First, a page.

Audio engineers and audio techs in the world of broadcast are very different in terminology and context compared to live concert sound, even though they perform similar tasks. Below you will find common television vernacular along with descriptions per position (some may vary).
Broadcast Engineer (EIC):
A Broadcast Audio Engineer and Broadcast Engineer, commonly referred to as one and the same, are VERY different. A Broadcast Audio Engineer (A1) mixes the live audio portion of the broadcast to air. A Broadcast Engineer is broader technically and does a little bit of everything. They wire, maintain, and occasionally design hardware (and sometimes software) of a television environment, which may include video, audio, satellite, fiber and transmission. (For more details see www.sbe.org). In the remote broadcast world, we call these super smart people, EICs (Engineers in Charge). EICs have a great deal of technical knowledge about everything related to television. Not all EICs are Broadcast Engineers or vice versa as titles can be different in terminology and job descriptions depending on location (such as set studios, remotes, satellite uplink engineering or in particular unions). Broadcast engineers or EICs perform high ranking, some times high stress and demanding tasks.
Broadcast Audio Engineer, the A1:
The A1 is in charge of a broadcast show’s final mix-to-air and is usually located in the production truck on remotes or an isolated audio booth in a studio setting. The A1 is in charge of the entire audio crew, creates and advances the paperwork (mult sheets), creates signal flow to all cameras, producers and production, patches the truck (or studio), patches/dials in communications (Comms) and, of course, mixes the show live.
Sub-Mixer is a mixing engineer who’s sole job is to mix a portion of the show, usually effects (EFX) or in case of a music show, the band. The sub-mix gets the best mix of those elements and typically sends a stereo pair (or sometimes stems) to the A1. The A1 then mixes that stereo pair (or stems) into their show. This takes pressure off the A1 while freeing up valuable real estate on the A1’s mixing console. More often than not, a sub-mix position is needed simply because there are too many elements already being mixed by the A1. Typical shows where one might find a sub-mix position would be NFL (field effects), NASCAR (track effects, pits and in-car radios) or late night shows with live bands such as the Tonight Show or Late Night with David Letterman. On the latter shows, the sub-mix position is called the “Broadcast Music Mixer” and at times the broadcast music mixer has as much pressure as the A1.
The audio A2 has completely different skill sets from an A1 although the A2 may have a background from a previous mixing world. And though one may think the A2 to A1 progression is a seamless one, the positions couldn’t be more different in functionality. If the A1 wires everything inside the truck or control room and mixes the show, the A2 wires everything OUTSIDE the truck, such as the broadcast booth, the field, the basketball court, etc. The A2 does not mix or have a console (unless they are in a sub-mix position). They are responsible for wiring the broadcast booth, announce mics and headsets, comms, IFBs, and EFX mics leading to the truck, as well as running all the audio cable, etc. Even though there may be a bit more “freedom” during a show once the audio is set (the A2 being able to move around the venue, versus the A1 being inside a production truck), the A2 position is more labor intensive. The A2 must have extensive knowledge of booth and field gear. A short list of gear A2s must know includes announce boxes such as Daltech, Studio Technology, AB100s or others, comms (usually RTS, Reidel and Clear Comm) and belt-packs and IFBs, as well as the above-mentioned announce and EFX specific microphones.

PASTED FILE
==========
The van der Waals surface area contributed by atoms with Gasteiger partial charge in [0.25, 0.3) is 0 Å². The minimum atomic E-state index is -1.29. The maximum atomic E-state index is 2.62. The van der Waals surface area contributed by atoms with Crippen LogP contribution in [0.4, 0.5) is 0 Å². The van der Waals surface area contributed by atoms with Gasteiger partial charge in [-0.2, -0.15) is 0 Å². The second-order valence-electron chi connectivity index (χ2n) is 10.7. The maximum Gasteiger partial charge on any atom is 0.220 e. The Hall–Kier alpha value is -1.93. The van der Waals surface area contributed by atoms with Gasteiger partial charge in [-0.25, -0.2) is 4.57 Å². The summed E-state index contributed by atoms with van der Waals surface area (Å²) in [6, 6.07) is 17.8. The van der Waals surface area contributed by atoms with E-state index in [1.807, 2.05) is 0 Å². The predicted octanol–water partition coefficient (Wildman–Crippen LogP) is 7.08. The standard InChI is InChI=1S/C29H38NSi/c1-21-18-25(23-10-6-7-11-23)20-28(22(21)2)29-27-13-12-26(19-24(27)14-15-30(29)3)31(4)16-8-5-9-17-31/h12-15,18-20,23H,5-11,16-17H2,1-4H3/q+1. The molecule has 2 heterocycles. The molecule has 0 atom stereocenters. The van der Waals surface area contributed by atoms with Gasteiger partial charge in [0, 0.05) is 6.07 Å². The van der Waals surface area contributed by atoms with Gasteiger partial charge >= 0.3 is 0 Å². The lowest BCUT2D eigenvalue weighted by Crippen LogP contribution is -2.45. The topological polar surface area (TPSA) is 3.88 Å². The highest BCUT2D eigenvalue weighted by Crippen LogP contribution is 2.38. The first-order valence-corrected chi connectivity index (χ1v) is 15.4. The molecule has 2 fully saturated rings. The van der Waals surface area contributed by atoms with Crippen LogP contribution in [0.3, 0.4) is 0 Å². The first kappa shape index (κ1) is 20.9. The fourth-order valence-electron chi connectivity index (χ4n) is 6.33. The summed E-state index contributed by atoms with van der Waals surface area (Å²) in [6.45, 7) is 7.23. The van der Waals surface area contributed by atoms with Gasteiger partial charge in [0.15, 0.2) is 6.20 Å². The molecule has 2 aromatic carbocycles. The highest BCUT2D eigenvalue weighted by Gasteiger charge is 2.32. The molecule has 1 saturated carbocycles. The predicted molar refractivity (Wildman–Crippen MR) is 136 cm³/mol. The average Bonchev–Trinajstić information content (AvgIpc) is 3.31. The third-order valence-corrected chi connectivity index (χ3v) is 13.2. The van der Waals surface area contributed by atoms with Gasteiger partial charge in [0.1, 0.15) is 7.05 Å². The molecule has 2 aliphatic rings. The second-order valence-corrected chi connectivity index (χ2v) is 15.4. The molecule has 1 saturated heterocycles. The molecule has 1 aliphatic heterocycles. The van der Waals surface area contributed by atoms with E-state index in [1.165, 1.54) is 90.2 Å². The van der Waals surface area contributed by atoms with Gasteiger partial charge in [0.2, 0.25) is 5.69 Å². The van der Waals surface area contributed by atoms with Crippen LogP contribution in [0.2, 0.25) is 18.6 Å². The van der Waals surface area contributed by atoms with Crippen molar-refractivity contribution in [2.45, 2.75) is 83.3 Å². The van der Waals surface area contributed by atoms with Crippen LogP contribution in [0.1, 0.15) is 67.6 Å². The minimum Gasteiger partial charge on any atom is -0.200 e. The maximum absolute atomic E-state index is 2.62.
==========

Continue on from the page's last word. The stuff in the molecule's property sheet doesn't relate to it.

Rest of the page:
Comms and Comms Tech:
Comms is short for “communications”. Comms is also intermingled with the term “PL”, which is short for “party line” (meaning two or more people communicating). More often than not, you will hear “how many PL drops do we have on this show?”, which translates to how many locations/people do we need on communication headsets. Typically,each headset comes with either a PL box or belt-pack that allows two-way communication between various levels of production. The “cross points”, or the levels of “who can talk to who” (or who is isolated only to their dept), can be simple or extremely complex. A very large show, for example, may have 75+ PL drops, all needing to communicate to only a portion of production or in some cases, to ALL of production (like Producers or Directors). A Comms Tech’s job includes setting up, trouble-shooting, patching cross-points and making certain all personnel on Comms can communicate to the right person/location at all times.
RF stands for Radio Frequency, and tech of course means technology. In this context, RF refers to wireless mics, wireless in-ear monitors (IEMs), wireless IFBs (Interruptible Fold Back – which are “interruptible” in-ear monitors for the broadcast talent), wireless communications(comms) and anything else related to the show and production that is wireless (musical instruments, for example). An RF Tech’s job, which is sometimes misunderstood and often lumped into the lap of the A2, is NOT the same as an audio A2 who handles RF (an A2 who “fires up” a wireless mic, for example). An RF Tech scans the frequencies, understands the spectrum in and around the venue – including potential problem frequencies – dials in frequencies on the transmitters and receivers, sets up all the antenna systems as well as builds and troubleshoots the entire RF system. That system may include some or all the above – wireless mics, IEMs, communications and IFBs, musical instruments, etc. The RF Tech’s sole responsibility is to make sure the entire RF system is working.
Copyright: Jeri Palumbo 2014